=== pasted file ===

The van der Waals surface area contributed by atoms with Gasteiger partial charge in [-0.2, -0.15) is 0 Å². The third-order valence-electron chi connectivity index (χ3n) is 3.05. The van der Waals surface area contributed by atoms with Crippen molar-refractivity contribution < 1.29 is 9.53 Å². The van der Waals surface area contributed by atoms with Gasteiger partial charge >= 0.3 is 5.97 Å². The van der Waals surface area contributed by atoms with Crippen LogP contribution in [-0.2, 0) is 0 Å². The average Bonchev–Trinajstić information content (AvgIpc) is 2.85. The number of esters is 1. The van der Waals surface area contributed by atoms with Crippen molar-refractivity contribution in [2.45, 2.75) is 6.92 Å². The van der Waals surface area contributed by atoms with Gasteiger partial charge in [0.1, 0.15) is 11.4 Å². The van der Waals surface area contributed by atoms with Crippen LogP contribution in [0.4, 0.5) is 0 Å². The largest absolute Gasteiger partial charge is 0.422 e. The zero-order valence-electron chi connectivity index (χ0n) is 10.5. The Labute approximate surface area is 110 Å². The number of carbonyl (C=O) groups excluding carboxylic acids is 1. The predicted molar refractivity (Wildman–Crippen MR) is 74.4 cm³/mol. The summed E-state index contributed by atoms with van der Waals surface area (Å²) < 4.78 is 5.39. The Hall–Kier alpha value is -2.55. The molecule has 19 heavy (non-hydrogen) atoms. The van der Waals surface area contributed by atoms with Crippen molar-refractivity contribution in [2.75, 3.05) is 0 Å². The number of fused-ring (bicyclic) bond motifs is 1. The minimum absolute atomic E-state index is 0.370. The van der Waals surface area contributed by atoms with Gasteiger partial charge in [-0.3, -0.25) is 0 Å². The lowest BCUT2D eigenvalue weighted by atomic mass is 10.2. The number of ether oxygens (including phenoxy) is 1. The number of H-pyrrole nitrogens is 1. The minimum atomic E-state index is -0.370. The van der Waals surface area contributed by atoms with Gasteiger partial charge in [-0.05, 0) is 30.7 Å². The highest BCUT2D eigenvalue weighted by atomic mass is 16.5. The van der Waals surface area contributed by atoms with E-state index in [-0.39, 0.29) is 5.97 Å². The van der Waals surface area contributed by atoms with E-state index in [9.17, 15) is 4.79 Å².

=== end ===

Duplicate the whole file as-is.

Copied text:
The van der Waals surface area contributed by atoms with Gasteiger partial charge in [-0.2, -0.15) is 0 Å². The third-order valence-electron chi connectivity index (χ3n) is 3.05. The van der Waals surface area contributed by atoms with Crippen molar-refractivity contribution < 1.29 is 9.53 Å². The van der Waals surface area contributed by atoms with Gasteiger partial charge >= 0.3 is 5.97 Å². The van der Waals surface area contributed by atoms with Crippen LogP contribution in [-0.2, 0) is 0 Å². The average Bonchev–Trinajstić information content (AvgIpc) is 2.85. The number of esters is 1. The van der Waals surface area contributed by atoms with Crippen molar-refractivity contribution in [2.45, 2.75) is 6.92 Å². The van der Waals surface area contributed by atoms with Gasteiger partial charge in [0.1, 0.15) is 11.4 Å². The van der Waals surface area contributed by atoms with Crippen LogP contribution in [0.4, 0.5) is 0 Å². The largest absolute Gasteiger partial charge is 0.422 e. The zero-order valence-electron chi connectivity index (χ0n) is 10.5. The Labute approximate surface area is 110 Å². The number of carbonyl (C=O) groups excluding carboxylic acids is 1. The predicted molar refractivity (Wildman–Crippen MR) is 74.4 cm³/mol. The summed E-state index contributed by atoms with van der Waals surface area (Å²) < 4.78 is 5.39. The Hall–Kier alpha value is -2.55. The molecule has 19 heavy (non-hydrogen) atoms. The van der Waals surface area contributed by atoms with Crippen molar-refractivity contribution in [2.75, 3.05) is 0 Å². The number of fused-ring (bicyclic) bond motifs is 1. The minimum absolute atomic E-state index is 0.370. The van der Waals surface area contributed by atoms with Gasteiger partial charge in [-0.3, -0.25) is 0 Å². The lowest BCUT2D eigenvalue weighted by atomic mass is 10.2. The number of ether oxygens (including phenoxy) is 1. The number of H-pyrrole nitrogens is 1. The minimum atomic E-state index is -0.370. The van der Waals surface area contributed by atoms with Gasteiger partial charge in [-0.05, 0) is 30.7 Å². The highest BCUT2D eigenvalue weighted by atomic mass is 16.5. The van der Waals surface area contributed by atoms with E-state index in [-0.39, 0.29) is 5.97 Å². The van der Waals surface area contributed by atoms with E-state index in [9.17, 15) is 4.79 Å².